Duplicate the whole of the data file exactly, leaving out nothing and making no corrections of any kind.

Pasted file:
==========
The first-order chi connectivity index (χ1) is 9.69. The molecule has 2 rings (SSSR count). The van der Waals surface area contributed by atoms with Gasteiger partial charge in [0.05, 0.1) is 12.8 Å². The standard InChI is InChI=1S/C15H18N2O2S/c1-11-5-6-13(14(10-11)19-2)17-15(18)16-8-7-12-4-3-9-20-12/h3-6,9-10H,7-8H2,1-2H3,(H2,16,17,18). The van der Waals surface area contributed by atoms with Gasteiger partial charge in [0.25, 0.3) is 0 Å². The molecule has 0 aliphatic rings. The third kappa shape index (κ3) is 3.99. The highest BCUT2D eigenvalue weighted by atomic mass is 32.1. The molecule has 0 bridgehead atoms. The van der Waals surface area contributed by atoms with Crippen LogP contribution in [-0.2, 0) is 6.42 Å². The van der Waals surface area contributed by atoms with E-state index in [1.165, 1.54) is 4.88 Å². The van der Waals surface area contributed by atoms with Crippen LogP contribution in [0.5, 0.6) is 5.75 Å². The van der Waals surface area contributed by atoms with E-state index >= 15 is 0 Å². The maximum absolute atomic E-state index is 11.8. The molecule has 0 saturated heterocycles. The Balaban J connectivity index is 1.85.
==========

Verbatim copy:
The first-order chi connectivity index (χ1) is 9.69. The molecule has 2 rings (SSSR count). The van der Waals surface area contributed by atoms with Gasteiger partial charge in [0.05, 0.1) is 12.8 Å². The standard InChI is InChI=1S/C15H18N2O2S/c1-11-5-6-13(14(10-11)19-2)17-15(18)16-8-7-12-4-3-9-20-12/h3-6,9-10H,7-8H2,1-2H3,(H2,16,17,18). The van der Waals surface area contributed by atoms with Gasteiger partial charge in [0.25, 0.3) is 0 Å². The molecule has 0 aliphatic rings. The third kappa shape index (κ3) is 3.99. The highest BCUT2D eigenvalue weighted by atomic mass is 32.1. The molecule has 0 bridgehead atoms. The van der Waals surface area contributed by atoms with Crippen LogP contribution in [-0.2, 0) is 6.42 Å². The van der Waals surface area contributed by atoms with E-state index in [1.165, 1.54) is 4.88 Å². The van der Waals surface area contributed by atoms with Crippen LogP contribution in [0.5, 0.6) is 5.75 Å². The van der Waals surface area contributed by atoms with E-state index >= 15 is 0 Å². The maximum absolute atomic E-state index is 11.8. The molecule has 0 saturated heterocycles. The Balaban J connectivity index is 1.85.